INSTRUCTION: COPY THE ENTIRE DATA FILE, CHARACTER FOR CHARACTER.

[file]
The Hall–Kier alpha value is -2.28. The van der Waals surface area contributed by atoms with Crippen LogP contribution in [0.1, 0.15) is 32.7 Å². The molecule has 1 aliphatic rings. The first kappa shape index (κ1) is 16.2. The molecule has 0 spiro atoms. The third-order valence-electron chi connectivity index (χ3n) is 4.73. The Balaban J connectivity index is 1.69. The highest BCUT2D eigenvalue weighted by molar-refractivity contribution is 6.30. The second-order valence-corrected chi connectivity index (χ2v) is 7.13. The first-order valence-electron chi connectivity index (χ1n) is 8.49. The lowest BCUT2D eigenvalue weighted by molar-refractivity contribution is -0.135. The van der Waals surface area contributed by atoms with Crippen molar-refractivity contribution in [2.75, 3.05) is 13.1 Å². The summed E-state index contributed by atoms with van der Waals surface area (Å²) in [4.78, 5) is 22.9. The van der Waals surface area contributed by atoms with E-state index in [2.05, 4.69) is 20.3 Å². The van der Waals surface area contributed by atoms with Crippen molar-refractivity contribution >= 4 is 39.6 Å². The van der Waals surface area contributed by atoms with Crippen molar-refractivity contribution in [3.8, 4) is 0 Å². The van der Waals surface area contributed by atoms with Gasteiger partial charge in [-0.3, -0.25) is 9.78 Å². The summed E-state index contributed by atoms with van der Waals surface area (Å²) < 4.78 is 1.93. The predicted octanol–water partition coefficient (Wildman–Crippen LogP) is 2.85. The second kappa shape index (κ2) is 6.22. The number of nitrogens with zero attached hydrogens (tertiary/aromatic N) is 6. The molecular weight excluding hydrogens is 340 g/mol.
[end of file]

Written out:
The Hall–Kier alpha value is -2.28. The van der Waals surface area contributed by atoms with Crippen LogP contribution in [0.1, 0.15) is 32.7 Å². The molecule has 1 aliphatic rings. The first kappa shape index (κ1) is 16.2. The molecule has 0 spiro atoms. The third-order valence-electron chi connectivity index (χ3n) is 4.73. The Balaban J connectivity index is 1.69. The highest BCUT2D eigenvalue weighted by molar-refractivity contribution is 6.30. The second-order valence-corrected chi connectivity index (χ2v) is 7.13. The first-order valence-electron chi connectivity index (χ1n) is 8.49. The lowest BCUT2D eigenvalue weighted by molar-refractivity contribution is -0.135. The van der Waals surface area contributed by atoms with Crippen molar-refractivity contribution in [2.75, 3.05) is 13.1 Å². The summed E-state index contributed by atoms with van der Waals surface area (Å²) in [4.78, 5) is 22.9. The van der Waals surface area contributed by atoms with E-state index in [2.05, 4.69) is 20.3 Å². The van der Waals surface area contributed by atoms with Crippen molar-refractivity contribution >= 4 is 39.6 Å². The van der Waals surface area contributed by atoms with Crippen molar-refractivity contribution in [3.8, 4) is 0 Å². The van der Waals surface area contributed by atoms with Gasteiger partial charge in [-0.3, -0.25) is 9.78 Å². The summed E-state index contributed by atoms with van der Waals surface area (Å²) < 4.78 is 1.93. The predicted octanol–water partition coefficient (Wildman–Crippen LogP) is 2.85. The second kappa shape index (κ2) is 6.22. The number of nitrogens with zero attached hydrogens (tertiary/aromatic N) is 6. The molecular weight excluding hydrogens is 340 g/mol.